Das Cabinet des Dr Caligari – review

The Cabinet of Dr Caligari (1920)
The Cabinet of Dr Caligari (1920)

This is a guest post for Silent London by Sabina Stent. You can read more of her reviews at silverembers.com

The name “Dr Caligari” may cause a shudder to those of a weaker disposition. The eponymous character of the 1920 classic Das Cabinets des Dr Caligari has long been a figure of terror – and with good reason. The film has been described not just as one of the first “horror” films, but one of the first examples of a movie generating a real psychological uneasiness in its audience. Caligari has been labelled in many different ways – German expressionism, horror story, psychological thriller and a classic of the silent era – but it was also Germany’s first postwar cinematic success, and it reflects the anguish of the people who had been through four terrible years.

Thanks to those classic expressionist touches, the sharp and angled sets, gothic imagery and expressionist undertones, Caligari was as visually frightening as its narrative. More recent audiences may have also been unsettle by the poor physical condition of prints of the film. Despite numerous attempts to finesse the quality of the film – first by the Filmmuseum München in 1980 and followed by the German Federal Film Archive (Bundesarchiv-Filmarchiv) in Koblenz (1984) and as part of the Lumière European MEDIA project in 1995 – imperfections were still evident: visible scratches, jumps and blank screens, blurred title cards, unstable images and bleached-out, near-featureless faces.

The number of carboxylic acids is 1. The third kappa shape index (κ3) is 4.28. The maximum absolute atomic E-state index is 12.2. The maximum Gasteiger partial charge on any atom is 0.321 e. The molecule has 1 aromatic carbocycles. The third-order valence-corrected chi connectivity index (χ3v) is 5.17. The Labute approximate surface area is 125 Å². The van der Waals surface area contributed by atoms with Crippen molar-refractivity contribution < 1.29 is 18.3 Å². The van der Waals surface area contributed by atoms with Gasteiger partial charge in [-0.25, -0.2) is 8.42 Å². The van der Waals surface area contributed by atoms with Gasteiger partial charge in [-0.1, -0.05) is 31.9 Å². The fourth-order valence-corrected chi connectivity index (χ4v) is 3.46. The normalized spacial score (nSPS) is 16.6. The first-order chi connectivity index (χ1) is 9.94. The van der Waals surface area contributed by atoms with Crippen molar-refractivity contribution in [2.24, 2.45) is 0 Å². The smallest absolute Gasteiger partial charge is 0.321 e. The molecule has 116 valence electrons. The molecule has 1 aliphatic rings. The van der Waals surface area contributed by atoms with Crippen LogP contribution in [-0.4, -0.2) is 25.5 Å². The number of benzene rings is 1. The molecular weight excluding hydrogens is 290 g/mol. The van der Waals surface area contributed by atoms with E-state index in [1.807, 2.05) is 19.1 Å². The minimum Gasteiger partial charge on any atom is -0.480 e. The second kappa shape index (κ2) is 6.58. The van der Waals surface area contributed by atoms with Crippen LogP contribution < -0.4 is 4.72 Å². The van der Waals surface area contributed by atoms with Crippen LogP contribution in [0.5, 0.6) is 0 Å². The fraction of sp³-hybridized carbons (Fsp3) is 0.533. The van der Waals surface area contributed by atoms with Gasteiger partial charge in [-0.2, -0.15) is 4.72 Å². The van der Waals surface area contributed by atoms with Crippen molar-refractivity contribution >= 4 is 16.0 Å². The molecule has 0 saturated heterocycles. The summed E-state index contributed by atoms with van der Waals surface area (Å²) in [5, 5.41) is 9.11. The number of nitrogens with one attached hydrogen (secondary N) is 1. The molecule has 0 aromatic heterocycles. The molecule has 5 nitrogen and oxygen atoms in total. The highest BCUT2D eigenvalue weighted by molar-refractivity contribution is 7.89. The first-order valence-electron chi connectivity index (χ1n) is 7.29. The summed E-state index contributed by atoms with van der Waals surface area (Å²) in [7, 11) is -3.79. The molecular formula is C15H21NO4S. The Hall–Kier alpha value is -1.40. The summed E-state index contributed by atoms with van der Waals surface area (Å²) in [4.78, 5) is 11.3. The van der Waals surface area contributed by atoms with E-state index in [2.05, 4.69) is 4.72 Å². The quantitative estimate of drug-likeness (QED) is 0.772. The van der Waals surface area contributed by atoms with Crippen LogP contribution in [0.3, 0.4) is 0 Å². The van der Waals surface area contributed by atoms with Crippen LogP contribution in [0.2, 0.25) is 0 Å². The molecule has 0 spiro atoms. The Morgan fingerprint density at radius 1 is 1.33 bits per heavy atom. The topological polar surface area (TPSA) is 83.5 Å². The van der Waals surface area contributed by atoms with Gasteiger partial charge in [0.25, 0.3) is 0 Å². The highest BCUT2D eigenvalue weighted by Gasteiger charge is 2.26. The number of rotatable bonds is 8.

The Cabinet of Dr Caligari (1920)
The Cabinet of Dr Caligari (1920)

Caligari’s story is told in partial flashback as Francis (Friedrich Fehér) tells the tale of the horrors that he and fiancée Jane (Lil Dagover) have endured at the hands of the Doctor. One day Francis and his friend Alan (Hans Heinrich von Twardowski) attend a local carnival where they watch the act of Dr Caligari (Werner Krauss) and the somnambulist Cesare (Conrad Veidt) “who has slept for 23 years but will tonight wake from his dream-like trance”. The only time Cesare speaks is to tell carnivalgoers their fortune. Cesare  “knows the past and sees the future” and when Felix asks “how long will I live?” his serious, haunting response is: “To the break of dawn”. Yet the fear is not restricted to the carnival. At night Cesare is woken by Caligari to do his deathly bidding, and so begins a series of murders, abductions and mental unravelling.

The Cabinet of Dr Caligari (1920)
The Cabinet of Dr Caligari (1920)